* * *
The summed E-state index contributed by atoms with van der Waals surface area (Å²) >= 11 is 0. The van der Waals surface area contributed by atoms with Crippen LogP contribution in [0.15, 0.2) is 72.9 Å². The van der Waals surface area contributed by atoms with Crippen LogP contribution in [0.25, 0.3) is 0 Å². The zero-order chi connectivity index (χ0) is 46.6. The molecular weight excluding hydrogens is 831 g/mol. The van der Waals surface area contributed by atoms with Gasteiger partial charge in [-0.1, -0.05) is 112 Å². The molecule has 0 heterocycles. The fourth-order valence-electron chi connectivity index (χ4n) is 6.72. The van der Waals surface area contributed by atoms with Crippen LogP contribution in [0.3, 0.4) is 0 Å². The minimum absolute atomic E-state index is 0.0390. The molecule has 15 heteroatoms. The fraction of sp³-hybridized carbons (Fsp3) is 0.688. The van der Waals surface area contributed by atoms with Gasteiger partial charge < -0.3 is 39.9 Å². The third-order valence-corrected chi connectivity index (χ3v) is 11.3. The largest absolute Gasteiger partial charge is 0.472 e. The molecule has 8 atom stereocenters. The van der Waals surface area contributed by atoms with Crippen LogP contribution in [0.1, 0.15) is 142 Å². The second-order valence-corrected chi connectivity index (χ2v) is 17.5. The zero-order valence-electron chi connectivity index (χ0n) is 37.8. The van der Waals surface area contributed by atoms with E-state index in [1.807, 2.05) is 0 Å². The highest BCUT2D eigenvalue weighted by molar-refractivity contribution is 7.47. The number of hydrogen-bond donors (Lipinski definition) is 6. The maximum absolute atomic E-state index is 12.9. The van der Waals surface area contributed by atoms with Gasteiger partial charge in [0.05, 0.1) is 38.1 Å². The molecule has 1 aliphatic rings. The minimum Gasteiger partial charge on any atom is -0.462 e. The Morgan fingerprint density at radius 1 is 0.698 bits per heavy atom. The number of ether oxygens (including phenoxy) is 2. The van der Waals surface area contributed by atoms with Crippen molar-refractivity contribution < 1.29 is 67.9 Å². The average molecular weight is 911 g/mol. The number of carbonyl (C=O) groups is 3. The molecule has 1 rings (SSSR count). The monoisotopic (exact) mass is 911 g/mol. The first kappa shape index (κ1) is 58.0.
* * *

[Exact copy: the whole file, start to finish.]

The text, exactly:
The summed E-state index contributed by atoms with van der Waals surface area (Å²) >= 11 is 0. The van der Waals surface area contributed by atoms with Crippen LogP contribution in [0.15, 0.2) is 72.9 Å². The van der Waals surface area contributed by atoms with Crippen LogP contribution in [0.25, 0.3) is 0 Å². The zero-order chi connectivity index (χ0) is 46.6. The molecular weight excluding hydrogens is 831 g/mol. The van der Waals surface area contributed by atoms with Gasteiger partial charge in [-0.1, -0.05) is 112 Å². The molecule has 0 heterocycles. The fourth-order valence-electron chi connectivity index (χ4n) is 6.72. The van der Waals surface area contributed by atoms with Crippen LogP contribution in [0.3, 0.4) is 0 Å². The minimum absolute atomic E-state index is 0.0390. The molecule has 15 heteroatoms. The fraction of sp³-hybridized carbons (Fsp3) is 0.688. The van der Waals surface area contributed by atoms with Gasteiger partial charge < -0.3 is 39.9 Å². The third-order valence-corrected chi connectivity index (χ3v) is 11.3. The largest absolute Gasteiger partial charge is 0.472 e. The molecule has 8 atom stereocenters. The van der Waals surface area contributed by atoms with Crippen LogP contribution in [0.1, 0.15) is 142 Å². The second-order valence-corrected chi connectivity index (χ2v) is 17.5. The zero-order valence-electron chi connectivity index (χ0n) is 37.8. The van der Waals surface area contributed by atoms with E-state index in [1.807, 2.05) is 0 Å². The highest BCUT2D eigenvalue weighted by molar-refractivity contribution is 7.47. The number of hydrogen-bond donors (Lipinski definition) is 6. The maximum absolute atomic E-state index is 12.9. The van der Waals surface area contributed by atoms with Gasteiger partial charge in [0.05, 0.1) is 38.1 Å². The molecule has 1 aliphatic rings. The minimum Gasteiger partial charge on any atom is -0.462 e. The Morgan fingerprint density at radius 1 is 0.698 bits per heavy atom. The number of ether oxygens (including phenoxy) is 2. The van der Waals surface area contributed by atoms with Crippen molar-refractivity contribution < 1.29 is 67.9 Å². The average molecular weight is 911 g/mol. The number of carbonyl (C=O) groups is 3. The molecule has 1 rings (SSSR count). The monoisotopic (exact) mass is 911 g/mol. The first kappa shape index (κ1) is 58.0.